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Maybe You Don’t Have A.D.D.

I believe God created the heavens and the earth. But I struggle to understand the broken parts of creation. For example, does God create people with A.D.D.? Do some of us come out of the womb with a “distractibility gene” that makes it hard for us to learn or focus? Or is it really a different ki…
By Seth Barnes

I believe God created the heavens and the earth. But I struggle to understand the broken parts of creation. For example, does God create people with A.D.D.? Do some of us come out of the womb with a “distractibility gene” that makes it hard for us to learn or focus? Or is it really a different kind of perception that he has gifted some of us with?

How many of you have been defined at some point as ADD? I know I have. But I don’t have too little attention – just too many ideas for the attention available to allocate to those ideas. So, I struggle with the ADD label. In America, as many as one in ten have it and five times as many boys as girls are diagnosed ADD.

ADD posits that we need a certain amount of attention to complete tasks. In school, these tasks may be studying, reading books, and writing papers. As adults, our work requires completing certain tasks, tasks that we may struggle to complete. If you often have difficulty keeping attention during your work, you might be ADD.

But some psychologists like Thom Hartmann see the issue differently. They say that while it is an issue for some, for many people, it’s not a disorder at all. Rather, it’s the result of a natural division of labor between men and women in generations past where men have historically been hunter-gatherers who needed to scan the horizon for game and move into action quickly.

This contrasts with women who historically have minded the nest and maybe watched the family farm. They were able to focus for extended periods of time on relationships and nurture. Their neural wiring fired across synapses that required predictability, while their hunter-gatherer mates had to adapt to an unpredictable environment.

Coincidentally, farmer-minded people became our school teachers, teaching students according to their standards and ways of learning. Typically, little boys didn’t fare as well as little girls in their classrooms.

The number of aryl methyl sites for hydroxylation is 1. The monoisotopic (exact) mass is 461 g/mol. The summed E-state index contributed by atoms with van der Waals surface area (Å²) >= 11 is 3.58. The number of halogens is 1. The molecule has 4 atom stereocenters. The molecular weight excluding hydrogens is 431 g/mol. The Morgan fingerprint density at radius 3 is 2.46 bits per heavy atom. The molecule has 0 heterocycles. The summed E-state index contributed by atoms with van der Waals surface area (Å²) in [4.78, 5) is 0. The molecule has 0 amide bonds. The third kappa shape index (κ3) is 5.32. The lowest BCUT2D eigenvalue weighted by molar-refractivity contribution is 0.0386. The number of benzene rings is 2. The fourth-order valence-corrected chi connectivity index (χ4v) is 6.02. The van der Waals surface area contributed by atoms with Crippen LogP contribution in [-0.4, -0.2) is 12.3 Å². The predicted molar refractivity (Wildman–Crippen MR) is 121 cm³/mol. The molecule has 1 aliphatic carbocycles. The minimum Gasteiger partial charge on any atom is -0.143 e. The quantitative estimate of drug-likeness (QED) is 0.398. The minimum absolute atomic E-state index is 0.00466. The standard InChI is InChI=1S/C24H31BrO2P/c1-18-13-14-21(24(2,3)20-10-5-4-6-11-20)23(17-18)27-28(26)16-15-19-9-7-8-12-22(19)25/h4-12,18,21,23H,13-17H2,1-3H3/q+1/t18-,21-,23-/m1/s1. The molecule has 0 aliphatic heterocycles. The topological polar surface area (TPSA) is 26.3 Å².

Einstein, Franklin and Edison were all labeled ADD, outliers in a farmer-run world. But were they broken or just different? Their quick-react brains were perfectly suited for the task of creating the modern constructs that we now take for granted.

In saying this, I don’t want to diminish the real problem that some struggle with. And whether it’s a disorder or not, clearly, to be effective in our modern world some people need help focusing more.

But for others, it may help to know that they are not broken, just different. Perhaps they have struggled to understand themselves and will find solace in escaping the labels of others. And if you’d like to delve deeper into the subject, I recommend you read Hartmann’s book, A.D.D.: A Different Perception.

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Now, having broken free of the shackles that the experts have put us in, I’d like to return the favor. In the spirit of better understanding where we’re all a little broken, I’d like to propose a disorder of my own.

I call it L.O.D. “Labeling Obsession Disorder.” – It’s the need to categorize things and people in tidy little boxes so that we don’t have to deal with the messiness of how we are different.

I’d like to suggest that some of the experts who live life according to these boxes are not any healthier than those they put in the boxes. Perhaps they are just L.O.D. sufferers who are projecting their issues on the rest of us.

In fact, maybe we’re not ADD at all. Maybe it’s just them inflicting their brokenness on those of us who are different. Perhaps the reality is that by studying and researching the issue a bunch, they acquire the title of “expert” and get to declare that those who are different than they are in fact have a kind of illness.

Or maybe this line of thinking is just the addled result of me needing the Ridlin I was never prescribed in the first place?

What do you think?

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